Exercise is another health habit that so many Americans just don't get enough of. Physical activity has been proven to reverse insulin resistance, which we know is a precursor to type 2 diabetes. Specifically, 150 minutes per week of moderately intense exercise is what makes the difference. Check out my other blog on this topic for the best types of exercise for prediabetes.

Tip #4 - Get More Sleep

Woman sleeping next to a window covered up by a blanket

Sleep is so underrated in today's society. Many either struggle to fall asleep, can't stay asleep or simply just don't get enough of it! Sleep is the essential time when our bodies can finally heal and repair all the damage from the day, clear waste from the brain and rejuvenate for a new day. We know appetites run higher after a night of poor sleep, while the metabolism runs at a slower rate. People tend to make poor food choices when overtired, subconsciously looking for energy in our food choices in things like sweets, comfort food, coffee, energy drinks or soda. Lack of sleep even has a negative effect on insulin resistance and blood pressure.

  • Aim for 7-8 hours a night, or just try to increase from what you typically get now

  • Avoiding screens an hour before bed can help with the brain's production of melatonin, the sleep hormone

  • Keep your bedroom dark and cool

  • Create a relaxing bedtime routine to help with better sleep quality

Tip #5 - Cut Down on Alcohol

Drink with water and lemon sitting on a cutting board with lemon and sprig of mint nearby

As much as we enjoy a refreshing cocktail, the key here is moderation. We don't have to give up an occasional drink but when we have a few too many, our insulin effectiveness decreases, over time leading to diabetes. Heavy drinking can also lead to pancreatitis, which diabetes can be a side effect of. When you have your next night out, choose a low-calorie drink like light beer, cocktails with seltzer or sugar-free mixers, or a glass of red wine, and limit to one or two total.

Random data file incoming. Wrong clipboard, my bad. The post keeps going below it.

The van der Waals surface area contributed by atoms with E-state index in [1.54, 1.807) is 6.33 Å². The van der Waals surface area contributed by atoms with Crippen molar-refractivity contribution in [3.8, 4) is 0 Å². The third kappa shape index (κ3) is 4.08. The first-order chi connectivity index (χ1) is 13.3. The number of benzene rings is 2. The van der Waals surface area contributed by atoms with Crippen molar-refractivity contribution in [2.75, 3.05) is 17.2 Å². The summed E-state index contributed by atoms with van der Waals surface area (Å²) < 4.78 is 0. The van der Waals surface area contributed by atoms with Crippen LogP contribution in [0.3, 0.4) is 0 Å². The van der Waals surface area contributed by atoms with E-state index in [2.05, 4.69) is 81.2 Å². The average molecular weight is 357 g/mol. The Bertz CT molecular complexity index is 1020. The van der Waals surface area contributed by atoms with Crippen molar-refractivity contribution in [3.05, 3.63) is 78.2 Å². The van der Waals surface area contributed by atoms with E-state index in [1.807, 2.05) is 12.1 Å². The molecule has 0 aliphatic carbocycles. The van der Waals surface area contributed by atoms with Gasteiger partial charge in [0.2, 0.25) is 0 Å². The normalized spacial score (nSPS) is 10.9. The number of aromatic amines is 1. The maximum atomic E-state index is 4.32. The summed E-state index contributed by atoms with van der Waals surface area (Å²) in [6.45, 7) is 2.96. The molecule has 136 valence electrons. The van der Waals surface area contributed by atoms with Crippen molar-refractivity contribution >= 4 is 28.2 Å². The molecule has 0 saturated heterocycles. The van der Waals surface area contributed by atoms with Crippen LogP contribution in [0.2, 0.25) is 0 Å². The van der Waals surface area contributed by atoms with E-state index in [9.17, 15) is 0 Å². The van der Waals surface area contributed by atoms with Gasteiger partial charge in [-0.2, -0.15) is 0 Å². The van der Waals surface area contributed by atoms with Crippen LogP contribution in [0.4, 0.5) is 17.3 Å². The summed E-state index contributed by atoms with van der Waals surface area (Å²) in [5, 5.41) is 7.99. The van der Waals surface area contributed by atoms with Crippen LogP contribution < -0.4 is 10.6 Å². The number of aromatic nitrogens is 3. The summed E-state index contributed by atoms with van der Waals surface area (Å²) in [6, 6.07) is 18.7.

Tip #6 - Reduce Overall Stress

Lastly, stress is a huge driver of inflammation in the body, and contributes to a higher risk of getting diabetes. Stress has even been shown to negatively affect our sleep, raise blood pressure, worsen gut health and promote heart disease. Now obviously we can't simply eliminate stress (it's just part of life!) but we do have control in how we manage it.

Incorporate healthy stress management strategies into your life like a walking routine, meditation, hobbies that make you happy, spending time with friends or pets and music. You may not realize stress levels when they are rising but once you do take a minute to step away and take a few deep breaths to mitigate stress's negative effects as soon as you can.

Now that you know how to prevent diabetes with a family history, let's start making the steps!

Middle aged couple smiling and leaning towards each other on the beach

You have control over a lot in your life, even if it feels hard. Make moves to start improving your diet by working with a dietitian, create an exercise routine, quit smoking, bring down your stress level, get a little more sleep and skip a few of the additional cocktails. Small changes add up and you don't have to be perfect. Our bodies are forgiving and the majority of what we do makes up our overall picture of health.

To see what your diabetes risk factor is right now, take my prediabetes quiz at the bottom of the page! You can also read my other blog on Road Trip Ideas or Low Carb Movie Snacks. Leave me a comment below if you found these tips helpful!

If you're ready to work with me on lowering your diabetes risk check out my Better Blood Sugar Program where we take a deep dive into your diet and lifestyle habits to lower your sugars and reduce your risk for diabetes in a 4-month program!